Globalization is the trend toward greater economic, cultural, political, and technological interdependence among national institutions and economies. (Wild & Wild, 2014, pg. 7) Through this process, countries are given the benefits of reaching new countries and new markets and expanding their economy through the increase of production. By sending their product overseas, companies can reach untapped markets and generate new revenue for themselves. Because of this increased production and new surpluses of revenue, jobs are created, there is more opportunity for wealth for all people, and smaller countries that have uncommon resources can compete with larger companies on a global market. .
Through globalization, countries are gained access to a product they may not have access to in their domestic economy. For example, a country that would not be able to grow pineapples would have access to them through globalization. This would force places such as Hawaii whom can grow pineapples to increase their production of pineapples. Not only would this generate more revenue for the economy, it would cause an increase in jobs in their home. Also, as more companies shift their products overseas to be made, there are an increase of jobs in developing countries. For example, Mumbai's population increased to 19 million in 2007 from 10.8 million in 1985. (Glaeser, 2009) With these new jobs, standards of life are increasing and wealth is being spread from the richest to the poorest. .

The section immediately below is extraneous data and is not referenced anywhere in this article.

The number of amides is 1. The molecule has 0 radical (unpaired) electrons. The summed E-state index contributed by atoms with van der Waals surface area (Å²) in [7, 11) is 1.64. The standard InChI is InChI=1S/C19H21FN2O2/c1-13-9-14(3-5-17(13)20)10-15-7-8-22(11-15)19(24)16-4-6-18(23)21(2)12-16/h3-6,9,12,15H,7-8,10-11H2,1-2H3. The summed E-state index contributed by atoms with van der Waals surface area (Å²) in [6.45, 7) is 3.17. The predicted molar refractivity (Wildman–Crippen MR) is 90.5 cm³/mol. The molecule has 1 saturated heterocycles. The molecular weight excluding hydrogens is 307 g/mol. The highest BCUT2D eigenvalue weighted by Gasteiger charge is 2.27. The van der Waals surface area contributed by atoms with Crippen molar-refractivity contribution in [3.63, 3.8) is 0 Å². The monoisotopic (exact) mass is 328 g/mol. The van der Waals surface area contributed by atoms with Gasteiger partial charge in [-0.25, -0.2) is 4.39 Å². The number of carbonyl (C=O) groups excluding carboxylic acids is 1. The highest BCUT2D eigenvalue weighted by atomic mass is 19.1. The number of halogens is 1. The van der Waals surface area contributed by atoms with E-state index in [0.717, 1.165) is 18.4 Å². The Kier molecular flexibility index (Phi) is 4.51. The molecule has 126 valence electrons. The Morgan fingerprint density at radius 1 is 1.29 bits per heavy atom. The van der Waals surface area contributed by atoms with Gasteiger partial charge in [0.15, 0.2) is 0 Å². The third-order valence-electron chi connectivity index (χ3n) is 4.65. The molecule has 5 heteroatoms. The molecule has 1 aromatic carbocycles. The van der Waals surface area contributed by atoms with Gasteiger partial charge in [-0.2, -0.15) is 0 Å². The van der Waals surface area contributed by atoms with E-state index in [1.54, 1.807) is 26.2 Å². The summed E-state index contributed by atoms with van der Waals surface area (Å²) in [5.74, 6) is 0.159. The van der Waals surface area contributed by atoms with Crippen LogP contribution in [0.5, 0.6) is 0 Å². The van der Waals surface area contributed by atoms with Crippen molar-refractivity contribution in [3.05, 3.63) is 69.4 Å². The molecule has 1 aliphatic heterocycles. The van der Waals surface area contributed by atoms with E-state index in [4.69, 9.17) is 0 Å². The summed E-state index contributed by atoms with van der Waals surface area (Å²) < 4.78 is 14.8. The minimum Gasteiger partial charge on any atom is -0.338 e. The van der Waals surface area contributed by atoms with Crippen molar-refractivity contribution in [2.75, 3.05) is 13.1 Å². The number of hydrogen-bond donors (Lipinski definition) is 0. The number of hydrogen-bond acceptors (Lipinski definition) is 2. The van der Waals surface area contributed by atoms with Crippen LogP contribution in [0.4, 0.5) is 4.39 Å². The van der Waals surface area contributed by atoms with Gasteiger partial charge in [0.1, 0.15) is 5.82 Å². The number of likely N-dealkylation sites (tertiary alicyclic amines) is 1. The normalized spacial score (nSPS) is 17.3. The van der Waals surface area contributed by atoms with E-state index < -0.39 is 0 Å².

These new jobs produce more economic equality throughout each individual nation, between nations, and globally. As new jobs are created, the working class benefits from new factories to go gain income for their families. Developing countries that are increasing globalization are extending life expectancies and improving their education system. Countries that open their borders to globalization experience rises in GDP per capita.